Tuesday, July 7, 2009

You Are Missing Out

Not for profit organisations are failing to take advantage of one of the most important sources of information and feedback available today. Increasing numbers of employees are engaged, overtly and covertly, in social media. They are blogging, Twittering and exchanging ideas and info on the likes of Facebook. These spaces contain an extraordinary amount of information.

To date the focus of many CEO's has been on how to prevent or limit the use of this technology, with some of the less enlightened ones seeking to use the information available to penalise employees. A more enlightened perspective would be to learn how to benefit from the technology. Those that do so will have a distinct advantage over those that do not.

Instead of trying to stop the flood by putting our fingers into the proverbial dyke, consider enabling your employees to use social media as a workplace tool; to communicate with each other, to share ideas and information, to communicate with stakeholders. They are doing it now, just not in a way that is of a benefit to your organisation.

By all means put some boundaries in place. Some online behaviour is unacceptable and can be harmful to the reputation of an organisation. Instead of trying (and failing) to impose a blanket ban instead be clear in your expectations and consequences. Be sensible. The greater the barriers you impose the less info you will have available and the less you will benefit. Encourage employees to share ideas and info on programs, benefits, customer needs, community needs, what other orgs are doing, what they see and what they hear, research, concepts, models, frameworks, other perspectives.

Why not encourage your employees to be active in the social media space, ask them to declare where they live online, and then gather together a couple of volunteers and charge them with the task of scanning social media. Identify some key themes and key words that are off interest. Be positive and pro active. Make it a collaborative activity between management and employees and volunteers and stakeholders. With experience I predict you will be amazed at the info, the linkages, the warnings, the new ideas that will emerge - not to mention an entirely new level of communication taking place in your organisation.

Let The Journey Continue
John Coxon

John Coxon & Associates
Taking You from Frontline Manager to CEO
Email john@johncoxon.com.au
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Wednesday, July 1, 2009

Habits of Mind

Huh, its 5.46am. I should be asleep however I am not, I am awake, the brain is active, I've enjoyed my first cuppa and have been reviewing material from Costa's Habits of Mind in preparation for working with a client. As I read through this material I was reminded of how easy it is to become stuck in how we go about doing things.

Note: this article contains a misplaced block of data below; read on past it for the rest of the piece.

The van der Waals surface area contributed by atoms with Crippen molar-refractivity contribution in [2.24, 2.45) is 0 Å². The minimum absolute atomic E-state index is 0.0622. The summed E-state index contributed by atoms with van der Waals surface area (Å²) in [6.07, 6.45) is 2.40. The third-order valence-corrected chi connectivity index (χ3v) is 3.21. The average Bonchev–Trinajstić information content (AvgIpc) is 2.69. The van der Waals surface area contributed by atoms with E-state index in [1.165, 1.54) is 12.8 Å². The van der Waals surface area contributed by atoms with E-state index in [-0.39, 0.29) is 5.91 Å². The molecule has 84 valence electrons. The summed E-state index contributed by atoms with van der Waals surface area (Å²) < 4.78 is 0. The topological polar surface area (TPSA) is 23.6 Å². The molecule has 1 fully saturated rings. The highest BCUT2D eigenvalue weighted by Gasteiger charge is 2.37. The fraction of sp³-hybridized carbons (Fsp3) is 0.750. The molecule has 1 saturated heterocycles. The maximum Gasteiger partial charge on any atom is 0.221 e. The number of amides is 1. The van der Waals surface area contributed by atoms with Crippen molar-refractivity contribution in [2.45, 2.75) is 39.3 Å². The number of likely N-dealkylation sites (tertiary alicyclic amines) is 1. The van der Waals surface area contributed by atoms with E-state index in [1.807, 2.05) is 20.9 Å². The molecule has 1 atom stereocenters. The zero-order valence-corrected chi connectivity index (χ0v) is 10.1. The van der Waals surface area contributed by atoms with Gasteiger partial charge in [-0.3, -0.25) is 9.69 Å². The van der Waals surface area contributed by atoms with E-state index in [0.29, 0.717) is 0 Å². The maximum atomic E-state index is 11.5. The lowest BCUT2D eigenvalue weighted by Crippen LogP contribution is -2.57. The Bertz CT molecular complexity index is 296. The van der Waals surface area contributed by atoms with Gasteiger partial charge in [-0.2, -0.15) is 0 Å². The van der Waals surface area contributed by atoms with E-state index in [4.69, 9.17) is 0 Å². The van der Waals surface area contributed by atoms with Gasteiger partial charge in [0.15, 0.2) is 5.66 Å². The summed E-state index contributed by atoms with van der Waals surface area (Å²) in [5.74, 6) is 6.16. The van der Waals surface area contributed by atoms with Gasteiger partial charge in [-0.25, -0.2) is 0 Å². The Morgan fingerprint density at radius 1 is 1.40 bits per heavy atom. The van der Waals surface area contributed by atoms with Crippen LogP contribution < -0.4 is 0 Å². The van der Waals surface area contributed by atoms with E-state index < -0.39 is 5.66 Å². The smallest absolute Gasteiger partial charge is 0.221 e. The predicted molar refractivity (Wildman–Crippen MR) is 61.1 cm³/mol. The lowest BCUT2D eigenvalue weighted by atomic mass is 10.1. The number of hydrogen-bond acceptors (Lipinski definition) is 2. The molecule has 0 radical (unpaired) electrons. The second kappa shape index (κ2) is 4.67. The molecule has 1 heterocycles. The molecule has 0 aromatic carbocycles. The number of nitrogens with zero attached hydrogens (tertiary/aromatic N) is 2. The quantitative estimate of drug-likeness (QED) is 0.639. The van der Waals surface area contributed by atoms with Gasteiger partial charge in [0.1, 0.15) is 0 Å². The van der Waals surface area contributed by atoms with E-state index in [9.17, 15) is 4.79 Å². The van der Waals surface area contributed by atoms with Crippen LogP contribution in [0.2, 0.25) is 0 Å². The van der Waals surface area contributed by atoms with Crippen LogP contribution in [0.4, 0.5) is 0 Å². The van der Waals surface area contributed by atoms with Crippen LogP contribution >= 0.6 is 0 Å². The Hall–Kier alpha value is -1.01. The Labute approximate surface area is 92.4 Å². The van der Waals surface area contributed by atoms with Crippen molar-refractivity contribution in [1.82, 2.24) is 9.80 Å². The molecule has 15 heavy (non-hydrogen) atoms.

As a management coach I spend a good part of each day in discussion with individuals, asking a lot of questions and I believe I'm reasonably good at it - at least feedback indicates I am - yet as I reviewed the Habits of Mind material I realised how we create our own habits. Some of them are good, some not so. I realised also how we have a tendency to complicate situations.

Take asking questions for example. Costa talks about Questioning with Intention. To engage with plurals, What are some of your goals? rather thanWhat goal have you set? To explore tentatively using words such as might, could and may. To invite further exploration with questions that include an invitation to envisage, evaluate and to probe.

As I think through this process I am reminded that our 'toolkit of questions' doesn't need to be extensive. A handful of well designed questions, asked when relevant, will be more productive than a list. I recall that when I first engaged in coaching, some 7-8 years ago, I would go into a meeting with a bullet point list of questions to ask. I soon learned that coaching conversations are a journey, without a preset destination. They are not an interview. I learned how to replace my fear that I would forget to ask something with the ability to ask just one or two relevant questions and then to focus upon listening to the response. Further questions would derive from how well I listened to what the other person was saying.

We create our own habits. The challenge we face is to recognise this and to put aside time to reflect, to review our practices and to ask ourselves how we could achieve the same outcome without making the process complicated? I didn't conciousely set out to review my habits as I read through this material. I was seeking to adapt it for the adult audience of my client. I discovered that though Habits of Mind material is aimed at the school market, it is relevant to all, young and old.

All this suggests the key to a good life may well be to never stop learning, to constantly be trying to connect the dots and rediscover new ways of looking at old problems. Now that is getting a little to philosophical and probably reflects the time of the day and lack of caffine.

To those reading this blog, I hope your day has started as well as mine has.